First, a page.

Beliefs About Alcohol and the College Experience, Locus of Self, and College Undergraduates’ Drinking Patterns
The purpose of this study is to assess the extent to which locus of self (institutional versus impulse), measured using the Twenty Statements Test (TST), moderates the relationship between beliefs about alcohol and the college experience (BACE) and alcohol use among college undergraduates. Although the majority of our respondents listed more idiosyncratic personal characteristics and preferences than consensual social roles in response to the TST, the number of students classified as institutionals was notably higher than what has been reported within the literature. In opposition to our hypothesis that BACE would affect levels of alcohol consumption primarily among these individuals, our results indicated that the perception that alcohol use is integral to the college experience had a relatively minimal effect on drinking among respondents who defined themselves in terms of institutional roles. Moreover, multiple social roles themselves appeared to reduce the effects of BACE on levels of alcohol consumption. More impulse-oriented personal characteristics and preferences did not exhibit this moderating influence. Thus, our findings suggest that role occupation may be more important than locus of self in shaping students’ susceptibility to beliefs about drinking and college life.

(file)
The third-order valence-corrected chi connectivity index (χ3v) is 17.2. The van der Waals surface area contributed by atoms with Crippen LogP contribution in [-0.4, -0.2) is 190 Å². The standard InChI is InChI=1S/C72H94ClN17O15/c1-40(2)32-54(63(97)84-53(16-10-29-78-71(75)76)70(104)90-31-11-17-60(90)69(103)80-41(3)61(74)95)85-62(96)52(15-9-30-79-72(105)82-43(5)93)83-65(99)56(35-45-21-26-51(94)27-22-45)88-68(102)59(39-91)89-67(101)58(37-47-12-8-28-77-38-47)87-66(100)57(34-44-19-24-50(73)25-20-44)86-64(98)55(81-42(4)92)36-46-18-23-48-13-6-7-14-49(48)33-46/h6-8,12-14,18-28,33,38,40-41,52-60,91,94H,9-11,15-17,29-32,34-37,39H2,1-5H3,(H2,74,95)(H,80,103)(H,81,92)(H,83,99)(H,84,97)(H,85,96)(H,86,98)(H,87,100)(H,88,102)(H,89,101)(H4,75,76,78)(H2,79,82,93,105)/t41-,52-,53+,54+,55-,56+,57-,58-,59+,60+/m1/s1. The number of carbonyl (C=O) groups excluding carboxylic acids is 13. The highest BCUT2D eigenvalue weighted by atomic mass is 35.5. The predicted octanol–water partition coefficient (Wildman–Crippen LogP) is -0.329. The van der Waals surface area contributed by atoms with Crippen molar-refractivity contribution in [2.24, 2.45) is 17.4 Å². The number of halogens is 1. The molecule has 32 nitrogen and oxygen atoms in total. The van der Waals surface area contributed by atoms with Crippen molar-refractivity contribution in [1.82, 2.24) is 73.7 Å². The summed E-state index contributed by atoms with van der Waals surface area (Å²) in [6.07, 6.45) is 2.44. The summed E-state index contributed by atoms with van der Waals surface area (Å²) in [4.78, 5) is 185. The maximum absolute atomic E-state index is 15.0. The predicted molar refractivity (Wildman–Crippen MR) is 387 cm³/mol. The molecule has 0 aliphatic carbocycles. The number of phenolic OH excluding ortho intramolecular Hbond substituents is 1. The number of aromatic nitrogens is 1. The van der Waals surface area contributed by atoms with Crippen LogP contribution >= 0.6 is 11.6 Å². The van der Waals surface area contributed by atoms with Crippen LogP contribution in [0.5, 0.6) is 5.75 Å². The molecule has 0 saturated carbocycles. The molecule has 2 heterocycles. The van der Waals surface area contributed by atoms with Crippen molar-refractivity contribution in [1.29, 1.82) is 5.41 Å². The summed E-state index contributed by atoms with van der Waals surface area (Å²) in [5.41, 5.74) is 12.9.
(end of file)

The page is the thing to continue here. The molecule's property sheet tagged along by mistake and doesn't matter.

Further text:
This is the peer reviewed version of the following article:
Crawford, L. A., & Novak, K. B. (2011). Beliefs about alcohol and the college experience, locus of self, and college undergraduates’ drinking patterns. Sociological Inquiry, 81(4), 477-494. doi: 10.1111/j.1475-682X.2011.00387.x
which has been published in final form at http://dx.doi.org/10.1111/j.1475-682X.2011.00387.x. This article may be used for non-commercial purposes in accordance With Wiley Terms and Conditions for self-archiving
Crawford, L. A., & Novak, K. B. (2011). Beliefs about alcohol and the college experience, locus of self, and college undergraduates’ drinking patterns. Sociological Inquiry, 81(4), 477-494. doi: 10.1111/j.1475-682X.2011.00387.x. Available from: http://digitalcommons.butler.edu/facsch_papers/399
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